Climate study: In 60 years, Portland relies as Baltimore today

WASHINGTON – The climate in New York City in 60 years can now be like Arkansas. Chicago seems to be like Kansas City and San Francisco could get a climate in southern California if global warming continues to be at the current speed.

In 2080, North Carolina's capital, Raleigh, could be more like Florida's capital, Tallahassee, and there will be a bigger climate like the capital of the country just north of Delta Mississippi, if the world is waiting for its current carbon pollution trend. Miami may also be south in Mexico and that there are beautiful emotions in the Des Moines, Iowa, in the future that they would just like from Oklahoma.

According to the Tuesday study in the Natural Communications magazine that explains a better climate change effort.

"The children are alive today, like my daughter with 12 of them, they are going to see a big change in the climate. It's already under way," said the lead author, Matt Fitzpatrick. He is an ecological professor at the University of Maryland Center of Environmental Sciences at Frostburg, Maryland, which will not be considered much more famous for the modern climate of today's Kentucky.

But if the world recovers its emissions of carbon dioxide, hitting around 2040, the New York climate can stay closer to the town, feeling more like central Maryland, and climate Chicago become like Dayton, Ohio.

Fitzpatrick looked at 12 variables on 540 U.S. and in Canadian cities under two climate change cases to find out what the future might feel in a way that could be understood by a regular person. It has averaged the climate results from 27 different computer models and found the city with the most similar to the futuristic story.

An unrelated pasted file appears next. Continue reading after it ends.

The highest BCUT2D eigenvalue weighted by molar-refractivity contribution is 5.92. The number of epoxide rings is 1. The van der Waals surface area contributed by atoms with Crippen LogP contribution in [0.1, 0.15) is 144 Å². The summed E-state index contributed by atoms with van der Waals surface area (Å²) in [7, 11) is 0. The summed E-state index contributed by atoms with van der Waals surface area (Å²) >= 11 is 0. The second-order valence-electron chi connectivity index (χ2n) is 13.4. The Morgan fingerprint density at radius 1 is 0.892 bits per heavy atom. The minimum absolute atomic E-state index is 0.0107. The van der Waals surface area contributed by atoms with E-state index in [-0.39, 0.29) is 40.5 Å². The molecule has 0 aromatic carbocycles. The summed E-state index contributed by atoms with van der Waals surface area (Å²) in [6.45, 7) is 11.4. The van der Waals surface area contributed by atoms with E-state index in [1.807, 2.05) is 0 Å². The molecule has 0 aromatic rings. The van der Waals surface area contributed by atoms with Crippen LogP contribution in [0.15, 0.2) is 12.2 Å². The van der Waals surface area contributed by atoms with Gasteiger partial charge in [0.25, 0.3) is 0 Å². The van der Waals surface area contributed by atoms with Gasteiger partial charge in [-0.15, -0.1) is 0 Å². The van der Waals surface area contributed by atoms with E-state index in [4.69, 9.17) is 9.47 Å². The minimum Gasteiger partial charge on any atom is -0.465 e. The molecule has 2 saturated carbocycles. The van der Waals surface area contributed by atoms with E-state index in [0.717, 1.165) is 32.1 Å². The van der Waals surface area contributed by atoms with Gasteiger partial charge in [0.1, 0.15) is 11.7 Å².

"Wow," said Victor Gensini, a climate scientist in Northern Illinois, who was not part of the study. "Science here is just a great way to give the local scale user an impact."

The 540 cities move at an average of 528 miles (850 kilometers) on the southwest climate, if carbon emissions are progressing. If the world reduces, the cities move on average 319 miles (514 kilometers).

The city is greater than Wasilla, Alaska, and if it feels back from Wisconsin, 11 times warmer in the summer. It is a change of around 2,720 miles (4,379 kilometers).

"The productions that interfere with our own experiences reflect a lot of sense," said Kathie Dello, a state University climate scientist, Oregon, who was not part of the study and did not like what he shows for his region. "Communicating to Portland's people that the climate in the late 21st century is likely to be more like the hot Mid-Valley of India, it is the aim".

People can check how their closest city might be at:



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